A load/unload ramp 30 is mounted to the base 10. Ramp 30 contacts suspension 24 and lifts the slider 20 away from the disk 16 when the actuator 14 rotates the slider 20 toward the disk outside diameter when the disk drive is powered down. Examples of conventional types of load/unload ramps are described in U.S. Pat. Nos. 3,984,873, assigned to Information Storage Systems, Inc. (see FIG. 5); and 5,027,241, assigned to Quantum Corporation. An actuator crash stop 34 is mounted to the base 10 to prevent excessive movement of the actuator arm 22 and to assure that the suspension 24 does not move too far up ramp 30. The parking location for the actuator 14 when the disk drive is stopped will be with the slider 20 unloaded off the disk 16 by the ramp 30 and the actuator up against crash stop 34.
Referring now to FIG. 3, the drive includes a microprocessor 100 that controls the VCM 14 and the spindle motor 12. During read and write operations, the microprocessor 100 receives head position servo information from disk 16 and generates digital output to a digital-to-analog converter (DAC) 104. DAC 104 is coupled to a VCM driver 106 that sends current pulses to the coil of VCM 14 to move the head 25 (FIG. 2) on slider 20 to the appropriate data track on disk 16 during track "seeking", and to maintain the head 25 on track during track "following". Microprocessor 100 also controls and is connected to the spindle motor 12 via spindle driver 108. The spindle driver 108 controls the current from the power supply (e.g., a 5V battery source in the case of notebook and laptop computers) to the windings of spindle motor 12 to rotate the motor at a constant rotational speed during drive operation. In addition, the spindle driver 108 provides a status signal to microprocessor 100 indicating whether or not the spindle motor 12 is rotating at its operating speed. The spindle motor 12 may be a "delta" or "Y" (as shown in FIG. 3) type brushless, three-phase motor with fixed windings 110, 112, 114 as field coils and a permanent magnet rotor.
FIG. 3 also illustrates the prior art rectifier circuit 70 for energizing the VCM 14 at disk drive power down with the back EMF from spindle motor 12 windings 110, 112, 114. The design of the VCM driver 106 and spindle driver 108 is such that when power is removed, their respective output lines to the VCM 14 and spindle motor 12 behave as open circuits (disconnected). When power is removed (indicated by the 5V FAIL line), appropriate circuitry closes switches 58 and 59, which may be relays, solid state switches such as FETs, or other switching devices. The VCM 14 and spindle motor 12 are then effectively disconnected from the VCM driver 106 and spindle driver 108, and connected to rectifier circuit 70. The rectifier circuit 70 includes semiconductor directional current control devices in the form of diodes 60-65 which form a conventional three-phase, full-wave rectifier. When power is removed, the spindle motor 12 (and the disk stack mounted on it) continue spinning due to rotational inertia. Back EMF in the spindle motor 12 results in the generation of AC currents in the motor windings 110, 112, 114. The spindle motor 12 essentially behaves as a three-phase AC generator, and the resulting output current is rectified by the rectifier circuit 70. The output of the rectifier circuit 70 is a DC current that flows through the now closed switches 58 and 59 to the VCM 14, causing the VCM 14 to move slider 20 (FIG. 2) to the desired power-off parked position, such as ramp 30.
Another prior art power-off actuator retract system, as described in IBM's U.S. Pat. No. 5,486,957, is shown in FIG. 4. Spindle motor 12, spindle motor driver 108, VCM 14, and VCM driver 106 are identical in operation as described. The rectifier circuit 80 uses a switch that closes when a positive voltage is applied. The switch may be a relay, a single FET, or other suitable switching device. In the preferred embodiment, the switch is a pair of enhancement mode FETs 82, 84 that close when a positive voltage is applied to their "5V FAIL" input. The 5V FAIL signal comes from power-off detection circuitry (not shown). (The power-off detection circuitry is typically powered by a small capacitor that stores charge to operate the detection circuitry after power has been removed. The 5V FAIL input requires virtually no current so only a small capacitor is needed.) Bipolar transistors 90-95 in rectifier circuit 80 serve as the semiconductor directional current control devices that are connected between spindle motor windings 110, 112, 114 and VCM 14. The PNP transistors 90, 91, 92 feed current to one side of VCM 14, and their paired NPN transistors 93, 94, 95 feed the other side of VCM 14.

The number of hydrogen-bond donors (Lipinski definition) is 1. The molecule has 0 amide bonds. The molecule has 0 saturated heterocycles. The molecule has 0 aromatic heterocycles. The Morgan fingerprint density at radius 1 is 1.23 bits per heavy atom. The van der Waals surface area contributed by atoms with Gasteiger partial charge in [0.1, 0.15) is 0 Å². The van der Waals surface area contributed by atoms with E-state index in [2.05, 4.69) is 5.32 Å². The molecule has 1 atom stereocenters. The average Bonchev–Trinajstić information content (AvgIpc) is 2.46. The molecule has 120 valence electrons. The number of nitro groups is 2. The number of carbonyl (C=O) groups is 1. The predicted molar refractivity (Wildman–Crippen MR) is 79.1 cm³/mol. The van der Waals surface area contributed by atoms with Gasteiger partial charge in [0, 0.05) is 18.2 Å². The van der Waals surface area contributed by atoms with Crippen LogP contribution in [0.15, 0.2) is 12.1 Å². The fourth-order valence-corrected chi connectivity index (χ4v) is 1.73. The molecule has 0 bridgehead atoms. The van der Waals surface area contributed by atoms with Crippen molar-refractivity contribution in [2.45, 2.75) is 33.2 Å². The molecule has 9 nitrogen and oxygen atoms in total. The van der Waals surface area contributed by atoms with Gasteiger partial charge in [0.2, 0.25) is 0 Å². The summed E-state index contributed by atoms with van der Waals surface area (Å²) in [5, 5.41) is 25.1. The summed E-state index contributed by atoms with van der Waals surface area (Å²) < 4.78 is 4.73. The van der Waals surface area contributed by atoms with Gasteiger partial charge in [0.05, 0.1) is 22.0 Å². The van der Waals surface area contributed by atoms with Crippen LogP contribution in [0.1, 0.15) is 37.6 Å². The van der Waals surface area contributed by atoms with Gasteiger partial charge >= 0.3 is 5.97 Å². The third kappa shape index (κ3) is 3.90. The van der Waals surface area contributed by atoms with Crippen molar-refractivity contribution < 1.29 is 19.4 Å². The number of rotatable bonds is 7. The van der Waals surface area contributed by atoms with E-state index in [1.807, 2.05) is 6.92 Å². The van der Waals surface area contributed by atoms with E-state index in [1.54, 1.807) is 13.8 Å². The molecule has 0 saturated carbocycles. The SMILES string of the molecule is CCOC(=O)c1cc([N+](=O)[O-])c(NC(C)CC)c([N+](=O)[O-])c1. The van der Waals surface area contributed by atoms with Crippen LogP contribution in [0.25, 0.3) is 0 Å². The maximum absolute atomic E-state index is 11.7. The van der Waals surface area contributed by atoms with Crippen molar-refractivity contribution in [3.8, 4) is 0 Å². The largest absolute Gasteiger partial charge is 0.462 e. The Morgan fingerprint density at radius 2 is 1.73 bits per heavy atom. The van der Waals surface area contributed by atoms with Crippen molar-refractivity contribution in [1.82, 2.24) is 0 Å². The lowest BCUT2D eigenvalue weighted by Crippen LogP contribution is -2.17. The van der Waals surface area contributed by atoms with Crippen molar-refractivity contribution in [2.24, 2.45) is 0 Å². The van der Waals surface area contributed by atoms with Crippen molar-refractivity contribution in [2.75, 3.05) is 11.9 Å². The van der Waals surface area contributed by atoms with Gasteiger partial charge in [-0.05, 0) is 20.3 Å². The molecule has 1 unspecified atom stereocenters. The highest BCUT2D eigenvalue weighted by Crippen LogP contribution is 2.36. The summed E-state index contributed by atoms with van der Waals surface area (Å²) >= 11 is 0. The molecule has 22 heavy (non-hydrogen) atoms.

Referring now to the simplified equivalent circuit diagram of FIG. 5, when the switch (FETs 82, 84) is closed, "diodes" 130-135 represent the emitter-base junctions of bipolar transistors 90-95 and are connected as a three-phase, full-wave rectifier that delivers a relatively small current from the spindle motor 12 through the resistors and the switch. The VCM 14 and the connection to the collectors of transistors 90-95 are not shown in FIG. 5 so that the synchronized switching of the transistors 90-95 can be better explained. The resulting emitter-base "rectifier" circuit is similar to that shown in the prior art circuit 70 (FIG. 3), except that the total current flowing in these emitter-base "diodes" 130-135 is small due to the series resistors (typically 50 ohm), and because the current in this emItter-base circuit does not flow through the VCM 14. This small current is sufficient to turn on the emitter-collector paths in the transistors 90-95 (FIG. 4), which are connected as a three-phase, full-wave rectifier delivering DC current to the VCM 14. Once the FETs 82, 84 are closed at drive power down, a small portion of the output from the windings 110, 112, 114 of the freely rotating spindle motor 12 automatically turns on the appropriate transistors so that the majority of the motor output can be directed to the VCM. This can be understood from FIG. 4 by considering as an example the instant when the current output from winding 110 is more positive than the current output from winding 112, and winding 114 has no output. Then current will flow in series through winding 110, the emitter-base junction of transistor 90, the 50 ohm resistor connected to transistor 90, FETs 82 and 84, the 50 ohm resistor connected to transistor 94, the emitter-base junction of transistor 94, and winding 112. This current turns on only transistors 90 and 94 and allows current from spindle motor 12 to go to VCM 14 through the emitter-collector paths of transistors 90 and 94 that are now in series with VCM 14.